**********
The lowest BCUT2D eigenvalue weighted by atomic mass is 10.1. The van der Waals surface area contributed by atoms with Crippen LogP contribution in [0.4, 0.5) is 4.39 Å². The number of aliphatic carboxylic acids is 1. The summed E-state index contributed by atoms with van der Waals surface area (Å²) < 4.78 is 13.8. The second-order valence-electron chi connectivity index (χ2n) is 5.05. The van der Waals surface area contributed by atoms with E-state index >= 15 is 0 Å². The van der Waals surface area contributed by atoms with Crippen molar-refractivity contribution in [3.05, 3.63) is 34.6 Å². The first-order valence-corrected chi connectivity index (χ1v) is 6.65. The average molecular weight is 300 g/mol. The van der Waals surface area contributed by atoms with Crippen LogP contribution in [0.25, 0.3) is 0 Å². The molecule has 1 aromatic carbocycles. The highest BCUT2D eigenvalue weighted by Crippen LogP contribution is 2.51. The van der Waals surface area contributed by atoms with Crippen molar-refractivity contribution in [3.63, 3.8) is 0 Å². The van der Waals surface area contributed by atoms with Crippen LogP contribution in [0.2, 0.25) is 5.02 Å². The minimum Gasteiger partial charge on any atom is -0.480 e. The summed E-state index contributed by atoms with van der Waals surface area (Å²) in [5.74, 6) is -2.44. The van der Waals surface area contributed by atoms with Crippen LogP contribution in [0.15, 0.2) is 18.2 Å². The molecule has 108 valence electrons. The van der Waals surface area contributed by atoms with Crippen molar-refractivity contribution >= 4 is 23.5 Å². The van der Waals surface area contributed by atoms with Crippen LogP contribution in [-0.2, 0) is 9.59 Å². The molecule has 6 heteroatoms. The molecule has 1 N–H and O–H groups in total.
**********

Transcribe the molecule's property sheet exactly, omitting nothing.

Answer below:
The lowest BCUT2D eigenvalue weighted by atomic mass is 10.1. The van der Waals surface area contributed by atoms with Crippen LogP contribution in [0.4, 0.5) is 4.39 Å². The number of aliphatic carboxylic acids is 1. The summed E-state index contributed by atoms with van der Waals surface area (Å²) < 4.78 is 13.8. The second-order valence-electron chi connectivity index (χ2n) is 5.05. The van der Waals surface area contributed by atoms with E-state index >= 15 is 0 Å². The van der Waals surface area contributed by atoms with Crippen molar-refractivity contribution in [3.05, 3.63) is 34.6 Å². The first-order valence-corrected chi connectivity index (χ1v) is 6.65. The average molecular weight is 300 g/mol. The van der Waals surface area contributed by atoms with Crippen LogP contribution in [0.25, 0.3) is 0 Å². The molecule has 1 aromatic carbocycles. The highest BCUT2D eigenvalue weighted by Crippen LogP contribution is 2.51. The van der Waals surface area contributed by atoms with Crippen molar-refractivity contribution in [3.63, 3.8) is 0 Å². The van der Waals surface area contributed by atoms with Crippen LogP contribution in [0.2, 0.25) is 5.02 Å². The minimum Gasteiger partial charge on any atom is -0.480 e. The summed E-state index contributed by atoms with van der Waals surface area (Å²) in [5.74, 6) is -2.44. The van der Waals surface area contributed by atoms with Crippen LogP contribution in [0.15, 0.2) is 18.2 Å². The molecule has 108 valence electrons. The van der Waals surface area contributed by atoms with Crippen molar-refractivity contribution >= 4 is 23.5 Å². The van der Waals surface area contributed by atoms with Crippen LogP contribution in [-0.2, 0) is 9.59 Å². The molecule has 6 heteroatoms. The molecule has 1 N–H and O–H groups in total.